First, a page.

But I do worry that the way fares are set, too much money ends up going to medallion owners. If fares were brought down, the amount that medallion owners could charge drivers would also come down, and medallion prices would — finally — start to fall. Why does NYC ever raise taxi fares, when the income from those fares ends up going overwhelmingly to a handful of millionaire medallion owners? These medallions, right now, are licenses to print money. That’s why they’re getting extremely expensive. But it doesn’t need to be that way.

Comments
22 comments so far | RSS Comments RSS

>>>If you deregulated cab fares, utter chaos would result — New Yorkers would basically have to haggle over the cost of a fare every time they got into a cab.

I don’t follow you, though I don’t live in a burg where taxis are widely used. Most American industries are not price-regulated, yet haggling is not at all ubiquitous. It’s conceivable, for example, that cabs would have a big sign on the door with the per-mile rate (or whatever the fee is based on), which you could simply wave by if you found it unreasonable. I can think of reasons why deregulating cabs would be a bad idea, but I’m not seeing this particular one.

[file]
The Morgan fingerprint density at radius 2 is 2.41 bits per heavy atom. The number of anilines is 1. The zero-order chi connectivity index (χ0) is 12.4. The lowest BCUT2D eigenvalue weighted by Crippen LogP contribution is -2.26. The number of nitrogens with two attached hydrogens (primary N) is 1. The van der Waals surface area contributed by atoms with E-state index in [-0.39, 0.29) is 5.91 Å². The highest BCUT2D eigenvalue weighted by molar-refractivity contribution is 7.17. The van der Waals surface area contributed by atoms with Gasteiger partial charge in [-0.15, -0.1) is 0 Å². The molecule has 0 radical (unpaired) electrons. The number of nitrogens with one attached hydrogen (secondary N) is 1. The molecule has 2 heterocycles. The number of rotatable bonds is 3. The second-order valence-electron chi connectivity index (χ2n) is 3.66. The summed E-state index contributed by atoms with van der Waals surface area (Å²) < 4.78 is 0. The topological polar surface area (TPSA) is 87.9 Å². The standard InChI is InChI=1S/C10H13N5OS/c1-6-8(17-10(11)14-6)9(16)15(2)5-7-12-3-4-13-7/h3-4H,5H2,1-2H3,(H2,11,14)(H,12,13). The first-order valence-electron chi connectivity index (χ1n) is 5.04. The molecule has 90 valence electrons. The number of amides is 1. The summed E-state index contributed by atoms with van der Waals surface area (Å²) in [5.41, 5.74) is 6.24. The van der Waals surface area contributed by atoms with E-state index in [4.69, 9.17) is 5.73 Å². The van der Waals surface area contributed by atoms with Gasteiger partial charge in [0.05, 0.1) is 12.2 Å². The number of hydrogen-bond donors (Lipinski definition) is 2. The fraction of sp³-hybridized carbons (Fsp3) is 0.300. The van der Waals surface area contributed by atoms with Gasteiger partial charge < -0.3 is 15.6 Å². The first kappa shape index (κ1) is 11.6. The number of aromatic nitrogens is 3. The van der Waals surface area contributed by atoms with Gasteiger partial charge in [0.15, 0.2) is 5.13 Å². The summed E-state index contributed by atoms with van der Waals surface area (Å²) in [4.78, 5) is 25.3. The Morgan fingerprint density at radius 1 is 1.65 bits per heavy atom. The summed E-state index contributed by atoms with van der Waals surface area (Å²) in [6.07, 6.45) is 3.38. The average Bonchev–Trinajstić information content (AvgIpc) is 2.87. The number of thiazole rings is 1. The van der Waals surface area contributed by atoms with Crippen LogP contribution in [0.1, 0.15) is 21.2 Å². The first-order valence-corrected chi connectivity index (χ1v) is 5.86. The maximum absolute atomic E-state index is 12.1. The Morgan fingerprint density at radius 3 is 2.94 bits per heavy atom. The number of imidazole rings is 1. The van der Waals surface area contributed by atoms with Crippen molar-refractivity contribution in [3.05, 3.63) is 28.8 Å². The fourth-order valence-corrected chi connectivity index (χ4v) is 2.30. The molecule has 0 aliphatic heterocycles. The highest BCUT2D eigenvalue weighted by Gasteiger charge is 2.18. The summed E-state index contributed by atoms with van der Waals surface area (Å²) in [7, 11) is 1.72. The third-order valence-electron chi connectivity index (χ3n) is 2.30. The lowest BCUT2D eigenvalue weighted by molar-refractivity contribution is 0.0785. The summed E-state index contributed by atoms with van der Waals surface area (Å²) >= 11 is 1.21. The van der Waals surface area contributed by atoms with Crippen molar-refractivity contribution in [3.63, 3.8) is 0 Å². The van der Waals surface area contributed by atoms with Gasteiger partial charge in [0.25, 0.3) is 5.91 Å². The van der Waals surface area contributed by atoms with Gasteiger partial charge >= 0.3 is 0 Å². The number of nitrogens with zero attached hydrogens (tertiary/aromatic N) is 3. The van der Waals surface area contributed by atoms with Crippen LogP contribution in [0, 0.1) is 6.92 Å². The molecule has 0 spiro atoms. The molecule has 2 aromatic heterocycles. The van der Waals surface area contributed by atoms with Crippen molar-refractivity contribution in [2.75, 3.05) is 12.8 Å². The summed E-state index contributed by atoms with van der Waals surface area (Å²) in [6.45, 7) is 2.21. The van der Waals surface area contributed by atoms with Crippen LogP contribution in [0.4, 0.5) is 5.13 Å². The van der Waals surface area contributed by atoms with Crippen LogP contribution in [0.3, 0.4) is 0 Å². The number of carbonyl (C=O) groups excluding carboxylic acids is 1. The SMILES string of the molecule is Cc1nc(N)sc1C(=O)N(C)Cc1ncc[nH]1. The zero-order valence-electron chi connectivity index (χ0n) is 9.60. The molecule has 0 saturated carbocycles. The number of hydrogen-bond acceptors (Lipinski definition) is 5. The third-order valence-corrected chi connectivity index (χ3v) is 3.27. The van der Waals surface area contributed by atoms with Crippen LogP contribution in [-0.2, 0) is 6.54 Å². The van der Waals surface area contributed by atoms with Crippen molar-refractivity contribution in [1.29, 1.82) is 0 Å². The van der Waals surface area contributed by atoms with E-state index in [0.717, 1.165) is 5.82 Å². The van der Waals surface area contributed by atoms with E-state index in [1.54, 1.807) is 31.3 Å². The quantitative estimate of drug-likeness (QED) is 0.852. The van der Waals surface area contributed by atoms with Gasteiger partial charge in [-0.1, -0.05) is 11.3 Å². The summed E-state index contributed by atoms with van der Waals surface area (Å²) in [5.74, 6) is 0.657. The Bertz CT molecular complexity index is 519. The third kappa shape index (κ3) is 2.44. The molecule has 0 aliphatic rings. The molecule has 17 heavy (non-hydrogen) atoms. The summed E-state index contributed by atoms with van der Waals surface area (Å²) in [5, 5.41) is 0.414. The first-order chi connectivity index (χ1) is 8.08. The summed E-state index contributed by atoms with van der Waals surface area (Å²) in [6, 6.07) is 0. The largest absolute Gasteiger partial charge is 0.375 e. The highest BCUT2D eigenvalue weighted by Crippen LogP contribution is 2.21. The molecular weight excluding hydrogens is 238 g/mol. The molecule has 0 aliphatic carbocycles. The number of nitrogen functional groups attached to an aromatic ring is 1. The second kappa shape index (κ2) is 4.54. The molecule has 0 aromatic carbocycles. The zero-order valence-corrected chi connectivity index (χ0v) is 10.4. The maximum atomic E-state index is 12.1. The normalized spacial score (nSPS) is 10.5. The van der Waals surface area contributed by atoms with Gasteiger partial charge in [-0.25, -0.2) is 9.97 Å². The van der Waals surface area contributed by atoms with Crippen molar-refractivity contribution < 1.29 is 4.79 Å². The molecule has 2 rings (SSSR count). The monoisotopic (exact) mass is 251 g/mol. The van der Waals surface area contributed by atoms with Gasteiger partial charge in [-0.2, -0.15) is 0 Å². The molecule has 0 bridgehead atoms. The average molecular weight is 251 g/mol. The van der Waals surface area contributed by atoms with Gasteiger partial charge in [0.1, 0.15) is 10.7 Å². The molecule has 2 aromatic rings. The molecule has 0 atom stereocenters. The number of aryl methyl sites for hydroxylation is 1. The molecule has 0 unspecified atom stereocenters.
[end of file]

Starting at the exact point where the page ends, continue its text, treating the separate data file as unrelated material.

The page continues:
Posted by ktheintz | Report as abusive
 

Felix, surely it is not beyond your imagination to envisage that taxis could advertise their rates on the outside of the cab. Fares with strong time preferences might, indeed, take the first available cab, while those who aren’t in a terrible hurry would likely wait for a better fare. Would that really constitute “chaos?”

Posted by RLehmann | Report as abusive
 

Just to clarify, is it the case that medallion lease rates are regulated as well?

Posted by dWj | Report as abusive
 

In Peru, cabs are unregulated and omnipresent. Basically, every car in a Peruvian acts as a cab from time to time and many all the time. No prices are listed. Everybody knows exactly what the standard price is. There is no need for haggling.

Posted by DavidCIT | Report as abusive
 

Hidden in plain sight, Europe’s largest city. The population freely “haggles over the cost of a fare every time they got into a cab.” However, Muscovites are better equipped to deal with a free market in cab services than New Yorkers. Utter chaos is avoided.

Posted by johnhhaskell | Report as abusive
 

DavidCIT,

Out-of-towners certainly do not “know what the standard price is”, and in many cases have language barriers to overcome as well. Anybody who has travelled extensively has at least one horror story of getting ripped off by an unregulated taxi cab to tell…

Posted by mfw13 | Report as abusive
 

Does anyone how the city justifies limiting the number of medallions? Wouldn’t New Yorkers want as many taxis as possible cruising the streets?